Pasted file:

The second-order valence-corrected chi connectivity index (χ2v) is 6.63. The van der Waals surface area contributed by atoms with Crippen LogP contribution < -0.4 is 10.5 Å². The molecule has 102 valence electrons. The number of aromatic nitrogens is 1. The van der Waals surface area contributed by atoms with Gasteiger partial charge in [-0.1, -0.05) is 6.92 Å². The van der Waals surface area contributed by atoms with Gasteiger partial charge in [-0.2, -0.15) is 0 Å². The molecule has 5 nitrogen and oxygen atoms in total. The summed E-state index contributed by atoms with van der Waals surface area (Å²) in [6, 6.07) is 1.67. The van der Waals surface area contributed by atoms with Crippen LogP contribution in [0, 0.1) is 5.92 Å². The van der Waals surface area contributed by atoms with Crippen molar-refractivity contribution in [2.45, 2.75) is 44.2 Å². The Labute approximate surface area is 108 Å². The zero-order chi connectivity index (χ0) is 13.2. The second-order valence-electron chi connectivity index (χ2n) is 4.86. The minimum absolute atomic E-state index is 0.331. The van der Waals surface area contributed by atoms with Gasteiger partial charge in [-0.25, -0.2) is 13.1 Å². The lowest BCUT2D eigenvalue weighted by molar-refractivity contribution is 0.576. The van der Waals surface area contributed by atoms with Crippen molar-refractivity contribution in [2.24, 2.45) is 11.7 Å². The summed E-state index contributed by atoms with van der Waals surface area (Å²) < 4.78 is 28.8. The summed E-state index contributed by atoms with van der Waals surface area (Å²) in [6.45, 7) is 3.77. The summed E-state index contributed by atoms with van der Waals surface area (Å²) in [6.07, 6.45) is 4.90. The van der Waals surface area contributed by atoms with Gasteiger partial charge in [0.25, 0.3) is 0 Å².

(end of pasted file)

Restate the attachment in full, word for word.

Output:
The second-order valence-corrected chi connectivity index (χ2v) is 6.63. The van der Waals surface area contributed by atoms with Crippen LogP contribution < -0.4 is 10.5 Å². The molecule has 102 valence electrons. The number of aromatic nitrogens is 1. The van der Waals surface area contributed by atoms with Gasteiger partial charge in [-0.1, -0.05) is 6.92 Å². The van der Waals surface area contributed by atoms with Gasteiger partial charge in [-0.2, -0.15) is 0 Å². The molecule has 5 nitrogen and oxygen atoms in total. The summed E-state index contributed by atoms with van der Waals surface area (Å²) in [6, 6.07) is 1.67. The van der Waals surface area contributed by atoms with Crippen LogP contribution in [0, 0.1) is 5.92 Å². The van der Waals surface area contributed by atoms with Crippen molar-refractivity contribution in [2.45, 2.75) is 44.2 Å². The Labute approximate surface area is 108 Å². The zero-order chi connectivity index (χ0) is 13.2. The second-order valence-electron chi connectivity index (χ2n) is 4.86. The minimum absolute atomic E-state index is 0.331. The van der Waals surface area contributed by atoms with Gasteiger partial charge in [-0.25, -0.2) is 13.1 Å². The lowest BCUT2D eigenvalue weighted by molar-refractivity contribution is 0.576. The van der Waals surface area contributed by atoms with Crippen molar-refractivity contribution in [2.24, 2.45) is 11.7 Å². The summed E-state index contributed by atoms with van der Waals surface area (Å²) < 4.78 is 28.8. The summed E-state index contributed by atoms with van der Waals surface area (Å²) in [6.45, 7) is 3.77. The summed E-state index contributed by atoms with van der Waals surface area (Å²) in [6.07, 6.45) is 4.90. The van der Waals surface area contributed by atoms with Gasteiger partial charge in [0.25, 0.3) is 0 Å².